10. The droplet generator of claim 9, further comprising a flow-restricting orifice disposed within said delivery tube defining a tuned fluid chamber in said delivery tube bounded by said flow-restricting orifice at a first end and said exit orifice at a second end.
11. A liquid droplet generator, comprising:
a delivery tube having a wall and an exit orifice;
an electromechanical driver element disposed to transmit pressure pulses to said wall; and
a power supply coupled to said electromechanical driver element;
wherein said electromechanical driver element comprises:
an electromagnetic field generator substantially surrounding the circumference of said delivery tube; and
an armature circumferentially coupled to said delivery tube and proximate to said electromagnetic field generator, said armature comprising soft magnetic material.
12. The droplet generator of claim 11, wherein said electromagnetic field generator comprises an electromagnetic coil yoke having current windings coupled to said power supply, said electromagnetic coil yoke being gapped to receive a portion of said armature.
13. The droplet generator of claim 11, wherein said armature comprises symmetrically spaced tabs.
14. The droplet generator of claim 11, wherein said armature comprises a notched ring, said notches being symmetrically spaced.
15. The droplet generator of claim 11, wherein said power supply is adapted to supply pulsed current to said driver at a frequency corresponding to a desired spacing between droplets to be generated by said droplet generator.
16. The droplet generator of claim 11, wherein said power supply is adapted to supply a single pulse of current to said driver on demand.
17. The droplet generator of claim 16, further comprising a flow-restricting orifice disposed within said delivery tube defining a tuned fluid chamber in said tube bounded-by said flow-restricting orifice at a first end and said exit orifice at a second end.
18. A liquid droplet generator, comprising:
a delivery tube having a wall and an exit orifice;
an electromechanical driver element disposed to transmit pressure pulses to said wall; and
a power supply coupled to said electromechanical driver element;
wherein said electromechanical driver element comprises:
an insulator coupled to said delivery tube and circumferentially surrounding said delivery tube over a portion of the length of said delivery tube, said insulator comprising an acoustically conductive, thermally insulating material;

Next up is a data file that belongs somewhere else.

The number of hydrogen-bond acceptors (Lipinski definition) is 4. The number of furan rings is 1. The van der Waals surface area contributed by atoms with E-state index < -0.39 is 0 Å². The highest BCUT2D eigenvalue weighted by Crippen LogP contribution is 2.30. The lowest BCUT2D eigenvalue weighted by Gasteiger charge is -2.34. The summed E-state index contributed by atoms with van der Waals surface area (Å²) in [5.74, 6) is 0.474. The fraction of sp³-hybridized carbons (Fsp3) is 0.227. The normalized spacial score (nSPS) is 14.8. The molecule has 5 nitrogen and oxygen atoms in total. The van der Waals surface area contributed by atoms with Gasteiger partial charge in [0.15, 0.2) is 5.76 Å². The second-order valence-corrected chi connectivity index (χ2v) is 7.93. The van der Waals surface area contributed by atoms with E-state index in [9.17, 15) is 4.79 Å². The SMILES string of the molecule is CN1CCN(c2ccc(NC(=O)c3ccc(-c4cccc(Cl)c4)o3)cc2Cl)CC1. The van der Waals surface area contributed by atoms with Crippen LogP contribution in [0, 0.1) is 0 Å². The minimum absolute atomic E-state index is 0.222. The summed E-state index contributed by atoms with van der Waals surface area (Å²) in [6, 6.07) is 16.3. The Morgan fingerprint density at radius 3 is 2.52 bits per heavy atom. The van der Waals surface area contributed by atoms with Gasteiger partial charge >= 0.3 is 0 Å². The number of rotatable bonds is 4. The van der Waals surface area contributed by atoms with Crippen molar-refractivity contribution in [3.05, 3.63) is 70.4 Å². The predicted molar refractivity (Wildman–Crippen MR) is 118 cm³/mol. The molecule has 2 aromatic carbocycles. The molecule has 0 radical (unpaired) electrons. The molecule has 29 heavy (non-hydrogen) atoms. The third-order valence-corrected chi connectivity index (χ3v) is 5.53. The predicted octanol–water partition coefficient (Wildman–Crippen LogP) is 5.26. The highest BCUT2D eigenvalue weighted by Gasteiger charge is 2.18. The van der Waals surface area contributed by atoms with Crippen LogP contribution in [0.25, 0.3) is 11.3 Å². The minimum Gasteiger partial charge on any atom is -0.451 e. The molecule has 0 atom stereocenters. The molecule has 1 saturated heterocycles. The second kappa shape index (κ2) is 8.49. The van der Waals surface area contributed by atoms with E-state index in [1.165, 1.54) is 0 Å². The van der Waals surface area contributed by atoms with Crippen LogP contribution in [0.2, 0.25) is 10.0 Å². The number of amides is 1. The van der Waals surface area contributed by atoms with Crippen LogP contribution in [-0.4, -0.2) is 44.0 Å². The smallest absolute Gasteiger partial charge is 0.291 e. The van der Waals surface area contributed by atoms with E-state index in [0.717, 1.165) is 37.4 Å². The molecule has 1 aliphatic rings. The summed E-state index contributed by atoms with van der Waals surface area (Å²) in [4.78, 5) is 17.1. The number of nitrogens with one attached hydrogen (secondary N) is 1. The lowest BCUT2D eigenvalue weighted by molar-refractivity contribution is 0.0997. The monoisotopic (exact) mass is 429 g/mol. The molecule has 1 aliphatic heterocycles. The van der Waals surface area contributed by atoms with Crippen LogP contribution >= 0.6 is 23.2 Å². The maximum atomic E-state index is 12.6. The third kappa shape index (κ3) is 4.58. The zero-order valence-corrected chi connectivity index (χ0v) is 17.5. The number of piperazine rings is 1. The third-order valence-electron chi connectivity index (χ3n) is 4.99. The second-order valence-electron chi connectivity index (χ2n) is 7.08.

a first conductor substantially surrounding said insulator and coupled thereto;
a dimension-changing means coupled to said first conductor;
a force retaining ring of electrically conductive material substantially surrounding said dimension-changing means and coupled thereto;
said first conductor and said force retaining ring coupled to said power supply; and
cooling means disposed to draw heat away from said first conductor and said force retaining ring.
19. The droplet generator of claim 18, wherein said cooling means comprises:
a thermal electric tap ring coupled to said first conductor and said force retaining ring;
heat conduit coupled to said thermal electric tap ring; and
a heat sink coupled to said heat conduit.
20. The droplet generator of claim 19, wherein said heat sink comprises a thermal-electric cooler.
21. The droplet generator of claim 18, wherein said dimension-changing means comprises a magnetostrictive element coupled to said power supply, wherein said power supply is adapted to supply pulsed current to said driver at a frequency corresponding to a desired spacing between droplets to be generated by said droplet generator.
22. The droplet generator of claim 18, wherein said dimension-changing means comprises a magnetostrictive element coupled to said power supply, wherein said power supply is adapted to supply a single pulse of current to said magnetostrictive element on demand.
23. The droplet generator of claim 22, further comprising a flow-restricting orifice disposed within said delivery tube defining a tuned fluid chamber in said delivery tube bounded by said flow-restricting orifice at a first end and said exit orifice at a second end.
24. The droplet generator of claim 18, wherein said dimension-changing means comprises a piezoelectric crystal coupled to said power supply, wherein said power supply is adapted to supply pulsed voltage to said driver at a frequency corresponding to a desired spacing between droplets to be generated by said droplet generator.